Indian texts place yogurt flavoured with cinnamon and mustard seed in the kitchen of Indian emperor Akbar I, who reigned from 1556 to 1605 BC. A rice wine yogurt treat called nailao (奶酪) has been around in China since at least the 1800s.
Yogurt and Longevity
Yogurt was catapulted into fame following a lecture given by Elie Metchnikoff in 1904 at the Pasteur Institute in Paris. Metchnikoff suggested that longevity among Bulgarians could be attributed to the beneficial lactobacilli bacteria in yogurt.
Yogurt became front-page news, and set off a yogurt craze that quickly spread to North America. Everybody had to have it! John Harvey Kellog (yes, that Kellog!) decided that the patients at his Battle Creek, MI, sanitarium would each get a pint of yogurt. Kellog believed that yogurt bacteria fought off disease.
Soon, yogurt could be bought at pharmacies. This was a full-circle journey from when it was prescribed to King François I of France (1542) as treatment for persistent digestive problems.
Popularity in North America
In 1919, a Greek emigrant to Spain named Isaac Carasso started a yogurt factory that later became the Danone company–named after his son, Daniel. In 1929 a Danone plant was opened in France. Daniel eventually took over the company and in 1942, and moved the company to New York.
Dannon (as the company was known at that time in the U.S.) boldly combined yogurt with jams, a move that intensified yogurt’s appeal.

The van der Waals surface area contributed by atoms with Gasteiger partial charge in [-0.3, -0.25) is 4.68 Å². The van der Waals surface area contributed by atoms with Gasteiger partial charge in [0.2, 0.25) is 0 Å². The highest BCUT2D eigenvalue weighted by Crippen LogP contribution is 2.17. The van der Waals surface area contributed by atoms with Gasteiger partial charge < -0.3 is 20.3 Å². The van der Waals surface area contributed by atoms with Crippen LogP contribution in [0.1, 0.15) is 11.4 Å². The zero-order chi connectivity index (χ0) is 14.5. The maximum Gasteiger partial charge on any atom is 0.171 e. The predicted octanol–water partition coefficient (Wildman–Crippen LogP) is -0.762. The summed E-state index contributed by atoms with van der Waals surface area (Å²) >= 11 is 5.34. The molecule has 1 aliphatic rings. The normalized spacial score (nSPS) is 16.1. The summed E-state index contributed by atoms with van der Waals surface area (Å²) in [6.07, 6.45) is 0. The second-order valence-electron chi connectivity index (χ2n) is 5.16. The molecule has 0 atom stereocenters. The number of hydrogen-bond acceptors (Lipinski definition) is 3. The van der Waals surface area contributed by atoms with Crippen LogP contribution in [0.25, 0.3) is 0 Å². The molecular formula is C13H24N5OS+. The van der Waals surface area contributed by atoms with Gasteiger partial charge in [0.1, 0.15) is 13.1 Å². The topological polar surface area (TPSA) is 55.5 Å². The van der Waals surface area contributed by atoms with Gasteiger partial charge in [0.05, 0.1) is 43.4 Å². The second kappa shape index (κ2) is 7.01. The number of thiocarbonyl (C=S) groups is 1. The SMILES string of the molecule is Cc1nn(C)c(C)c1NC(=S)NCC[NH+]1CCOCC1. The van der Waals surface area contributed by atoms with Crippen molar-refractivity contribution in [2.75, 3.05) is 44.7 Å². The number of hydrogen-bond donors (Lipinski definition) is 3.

Today, we have a rich variety of choices in the yogurt aisle. Canadians consume an annual average of 11.01 litres of yogurt per person! Here are more fun facts about modern yogurt:
- Yogurt is often well-tolerated by people with lactose intolerance since the bacteria in yogurt help with digesting lactose
- Yogurt is a calcium-rich food; ¾ cup of plain yogurt contains about 300 mg of calcium, while the same amount of flavoured yogurt contains about 200 mg
- It’s great in smoothies, overnight oats, and is the star ingredient in lassi
- Because of its acidity, yogurt blends well in sauces without curdling and is frequently used in Indian cuisine like chicken korma or shrimp and cauliflower curry
- French parents often introduce their children to cooking by making a yogurt cake
Yogurt is also regulated in most countries. All yogurt sold in Canada must legally contain Lactobacillus delbrueckii subsp. bulgaricus and Streptococcus thermophiles bacteria. It also must have at least 10 million bacteria per gram at the time it is marketed. Other bacteria may also be added (such as L.acidophilus-B.bifidum).
Which country eats the most yogurt?
Considering how much yogurt we collectively consume, it’s surprising how outdated the data is on global yogurt consumption! As of 2015, the top five countries that consume the most yogurt were:
- United Kingdom
As of 2020, the countries producing and exporting the most yogurt were:
Make your own yogurt.
If you want to shake things up, you can make your own yogurt at home with our recipe.
Pro tip: Try draining your yogurt to make your own yogurt cheese (labneh) that you can spread on bread or crackers. The measuring is really simple in this recipe—just use the cup that yogurt comes in as the measure!